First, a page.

These post-World War Two Japanese creations were based on the popular Goebel Hummel figures. They were produced by Arnart Creations and most often sell for $5 apiece or less.
The seventh item in this series of “Unloved Antiques” are Hummel knockoffs, like the three above. These post-World War Two Japanese creations were based on the popular Goebel Hummel figures made from the late 1930s onward. The original designs for these innocent views of children being the creation of Berta Hummel (German, 1909-1946).
Berta is better known today as Sister Maria Innocentia Hummel, becoming a Franciscan Nun after graduating from the Academy of Applied Arts in Munich, Germany in 1931. Berta’s original designs were in the form of postcards, published by the Swiss publishing firm of Ars Sacra. These post cards were quite popular in Germany, also the home of W. Goebel Porzellanfabrik, owned by Franz Goebel. Goebel was quick to seize on the idea of producing figurines based on these popular post cards and arranged for the rights to Hummel’s designs and began production based on Berta Hummel’s whimsical children in 1935. The rest, as they say, is history.
Like most popular items, be it art or technology, manufacturers are very quick to latch onto a new product and try and claim a piece of the market share. In the case of the original Hummels, their popularity in North America really took off when troops occupying Germany after World War Two began bringing them home or sent them as gifts. Importers were quick to pick up on this demand, the one that profited the most was Arnart Creations, whicih began operations circa 1953, beginning its importation of these Japanese-made figures sometime in the mid 1950s.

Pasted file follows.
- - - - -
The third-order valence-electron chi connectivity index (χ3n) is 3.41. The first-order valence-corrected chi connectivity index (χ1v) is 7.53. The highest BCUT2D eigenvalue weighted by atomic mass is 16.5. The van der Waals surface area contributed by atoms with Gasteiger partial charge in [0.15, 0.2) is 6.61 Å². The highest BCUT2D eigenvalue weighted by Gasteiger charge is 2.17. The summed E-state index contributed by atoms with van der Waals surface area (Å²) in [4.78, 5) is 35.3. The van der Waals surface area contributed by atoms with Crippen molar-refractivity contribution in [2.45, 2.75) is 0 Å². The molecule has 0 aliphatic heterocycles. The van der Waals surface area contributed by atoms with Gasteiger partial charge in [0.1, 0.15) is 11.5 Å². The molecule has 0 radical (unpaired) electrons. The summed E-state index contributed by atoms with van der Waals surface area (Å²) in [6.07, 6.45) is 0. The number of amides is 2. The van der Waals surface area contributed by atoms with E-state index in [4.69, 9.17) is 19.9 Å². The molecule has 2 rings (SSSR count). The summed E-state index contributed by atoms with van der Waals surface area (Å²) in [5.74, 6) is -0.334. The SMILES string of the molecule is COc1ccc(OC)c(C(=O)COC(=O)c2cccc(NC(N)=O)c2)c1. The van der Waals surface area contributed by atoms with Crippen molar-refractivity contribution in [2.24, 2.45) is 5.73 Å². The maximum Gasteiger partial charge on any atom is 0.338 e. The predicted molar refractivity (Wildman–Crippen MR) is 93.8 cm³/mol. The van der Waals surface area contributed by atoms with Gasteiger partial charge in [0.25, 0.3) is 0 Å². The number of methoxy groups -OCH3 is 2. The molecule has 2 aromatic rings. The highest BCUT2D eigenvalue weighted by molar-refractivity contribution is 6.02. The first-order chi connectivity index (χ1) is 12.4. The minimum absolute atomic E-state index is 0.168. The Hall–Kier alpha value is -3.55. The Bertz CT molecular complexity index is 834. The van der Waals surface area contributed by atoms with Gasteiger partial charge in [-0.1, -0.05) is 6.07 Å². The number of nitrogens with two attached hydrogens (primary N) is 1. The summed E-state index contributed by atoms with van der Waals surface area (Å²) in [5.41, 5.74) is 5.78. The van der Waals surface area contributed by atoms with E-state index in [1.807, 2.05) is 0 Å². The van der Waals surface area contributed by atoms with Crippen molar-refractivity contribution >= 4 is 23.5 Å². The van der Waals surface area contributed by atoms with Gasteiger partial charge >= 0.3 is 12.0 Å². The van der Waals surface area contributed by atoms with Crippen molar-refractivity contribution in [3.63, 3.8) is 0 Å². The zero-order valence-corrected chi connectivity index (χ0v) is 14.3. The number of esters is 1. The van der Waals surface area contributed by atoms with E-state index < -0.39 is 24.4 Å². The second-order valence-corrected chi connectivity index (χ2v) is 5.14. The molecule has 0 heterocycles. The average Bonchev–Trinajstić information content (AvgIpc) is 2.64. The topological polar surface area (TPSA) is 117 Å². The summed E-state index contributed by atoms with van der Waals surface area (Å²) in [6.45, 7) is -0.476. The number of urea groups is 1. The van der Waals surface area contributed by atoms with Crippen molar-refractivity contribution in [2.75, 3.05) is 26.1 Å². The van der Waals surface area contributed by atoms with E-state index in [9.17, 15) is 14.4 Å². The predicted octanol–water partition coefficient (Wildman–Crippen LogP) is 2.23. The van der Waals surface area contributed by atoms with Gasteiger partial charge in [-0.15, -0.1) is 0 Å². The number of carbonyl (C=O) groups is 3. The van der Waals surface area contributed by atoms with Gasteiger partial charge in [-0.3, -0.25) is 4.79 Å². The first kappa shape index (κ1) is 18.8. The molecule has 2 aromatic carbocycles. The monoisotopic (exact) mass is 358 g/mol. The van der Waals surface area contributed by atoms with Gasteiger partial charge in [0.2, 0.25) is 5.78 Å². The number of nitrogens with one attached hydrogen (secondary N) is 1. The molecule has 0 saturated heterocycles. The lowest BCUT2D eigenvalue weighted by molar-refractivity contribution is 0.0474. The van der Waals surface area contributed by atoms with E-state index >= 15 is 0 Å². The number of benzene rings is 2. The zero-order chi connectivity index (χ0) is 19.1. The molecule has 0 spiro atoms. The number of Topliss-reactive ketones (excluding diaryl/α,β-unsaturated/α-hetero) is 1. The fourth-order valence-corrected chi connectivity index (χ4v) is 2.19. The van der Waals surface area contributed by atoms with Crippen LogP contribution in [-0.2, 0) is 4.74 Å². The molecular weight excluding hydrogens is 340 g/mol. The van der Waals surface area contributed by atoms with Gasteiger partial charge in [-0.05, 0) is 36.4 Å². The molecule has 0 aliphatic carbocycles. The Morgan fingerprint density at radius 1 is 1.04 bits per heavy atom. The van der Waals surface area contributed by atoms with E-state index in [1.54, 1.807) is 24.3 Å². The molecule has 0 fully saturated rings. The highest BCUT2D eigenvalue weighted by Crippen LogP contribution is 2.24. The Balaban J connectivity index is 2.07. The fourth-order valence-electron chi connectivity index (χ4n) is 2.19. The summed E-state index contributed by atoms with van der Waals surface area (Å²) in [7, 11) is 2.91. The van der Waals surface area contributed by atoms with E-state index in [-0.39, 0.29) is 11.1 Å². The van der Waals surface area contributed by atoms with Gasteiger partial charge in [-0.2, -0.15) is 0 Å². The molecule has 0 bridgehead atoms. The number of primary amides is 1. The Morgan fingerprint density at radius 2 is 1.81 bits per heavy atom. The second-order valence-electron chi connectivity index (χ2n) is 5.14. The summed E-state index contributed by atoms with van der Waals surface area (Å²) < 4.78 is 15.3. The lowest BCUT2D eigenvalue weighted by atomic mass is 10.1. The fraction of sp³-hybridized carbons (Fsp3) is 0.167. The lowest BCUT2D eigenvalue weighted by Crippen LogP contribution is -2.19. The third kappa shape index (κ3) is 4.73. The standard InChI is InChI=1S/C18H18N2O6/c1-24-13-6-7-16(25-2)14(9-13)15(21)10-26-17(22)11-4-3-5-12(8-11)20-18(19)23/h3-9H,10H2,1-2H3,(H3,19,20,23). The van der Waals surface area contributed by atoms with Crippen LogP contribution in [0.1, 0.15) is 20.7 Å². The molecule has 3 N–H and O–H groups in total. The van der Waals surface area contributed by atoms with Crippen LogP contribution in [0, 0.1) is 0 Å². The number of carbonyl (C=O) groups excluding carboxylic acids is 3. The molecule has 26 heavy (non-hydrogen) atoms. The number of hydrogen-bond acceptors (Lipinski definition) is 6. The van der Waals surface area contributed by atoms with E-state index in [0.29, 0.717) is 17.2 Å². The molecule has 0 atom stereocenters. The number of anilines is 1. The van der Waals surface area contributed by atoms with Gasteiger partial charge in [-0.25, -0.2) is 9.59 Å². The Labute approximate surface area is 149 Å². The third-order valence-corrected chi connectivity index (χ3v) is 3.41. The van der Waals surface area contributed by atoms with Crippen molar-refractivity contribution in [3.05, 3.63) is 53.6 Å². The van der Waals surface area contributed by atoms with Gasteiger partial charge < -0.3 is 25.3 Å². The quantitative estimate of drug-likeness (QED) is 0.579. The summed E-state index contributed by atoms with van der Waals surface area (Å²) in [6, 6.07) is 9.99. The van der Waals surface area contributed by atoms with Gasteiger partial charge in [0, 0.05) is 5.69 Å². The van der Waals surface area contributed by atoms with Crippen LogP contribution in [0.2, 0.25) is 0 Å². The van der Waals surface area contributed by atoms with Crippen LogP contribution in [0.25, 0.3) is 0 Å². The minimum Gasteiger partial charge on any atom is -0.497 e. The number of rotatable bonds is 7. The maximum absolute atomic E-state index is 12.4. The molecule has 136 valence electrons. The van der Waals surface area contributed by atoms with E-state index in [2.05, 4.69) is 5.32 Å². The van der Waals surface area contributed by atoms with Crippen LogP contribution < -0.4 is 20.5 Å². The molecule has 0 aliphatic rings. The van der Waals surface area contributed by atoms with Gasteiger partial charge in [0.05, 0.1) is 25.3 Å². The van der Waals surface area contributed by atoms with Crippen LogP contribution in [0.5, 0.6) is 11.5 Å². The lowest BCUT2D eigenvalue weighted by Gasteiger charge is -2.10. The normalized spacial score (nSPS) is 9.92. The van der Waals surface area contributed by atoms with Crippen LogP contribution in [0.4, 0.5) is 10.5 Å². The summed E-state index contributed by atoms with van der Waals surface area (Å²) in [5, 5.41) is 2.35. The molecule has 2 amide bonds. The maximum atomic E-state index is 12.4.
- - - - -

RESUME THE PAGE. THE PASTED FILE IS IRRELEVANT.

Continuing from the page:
The fake Hummel lookalikes were said to be the work of a German designer named “Erich Stauffer.” Unfortunately, unlike Berta Hummel’s, Stauffer’s biography appears to be unknown, or possibly just another brand name creation by Arnart. The Arnart figurines are well-marked, some still retain their original Arnart Creations foil label along with the “Crossed Arrow” and “Designed by Erich Stauffer” marks in blue as can be seen below.
Even though there are no markings on these Arnart Hummel knockoffs that remotely resemble the well-known Hummel Crown or Bee marks, we regularly receive inquiries regarding them. The examples that generate the most questions being the ones that have lost the foil label. Many hopeful auction-goers and yard-salers tell us they think they have found “a rare, undocumented Hummel from the 1930s,” perhaps “a prototype that must have been designed by a Eric Stauffer when he worked for Goebel ( There’s no record of it)” or my favorite: “it was special edition piece given to retiring Hummel workers.” Sadly, none of these are true, though I sometimes wish they were, as I hate to dash such enthusiasm for the thrill of the hunt. Still, these Erich Stauffer pieces often list retail for less than $15, but often fail to even get $5 bids at auction.
Previous “Unloved Antiques” articles:
• Unloved Antiques: ‘Limited Edition’ Collectors Plates
• Unloved Antiques: Singer Sewing Machines
• Unloved Antiques: Decorator Prints
• Unloved Antiques: Commemorative Whiskey Decanters
• Unloved Antiques: ‘Bronze’ Flatware
• Unloved Antiques: 1847 Rogers Brothers Flatware
Mike Wilcox, of Wilcox & Hall Appraisers, is a Worthologist who specializes in Art Nouveau and the Arts and Craft movement.
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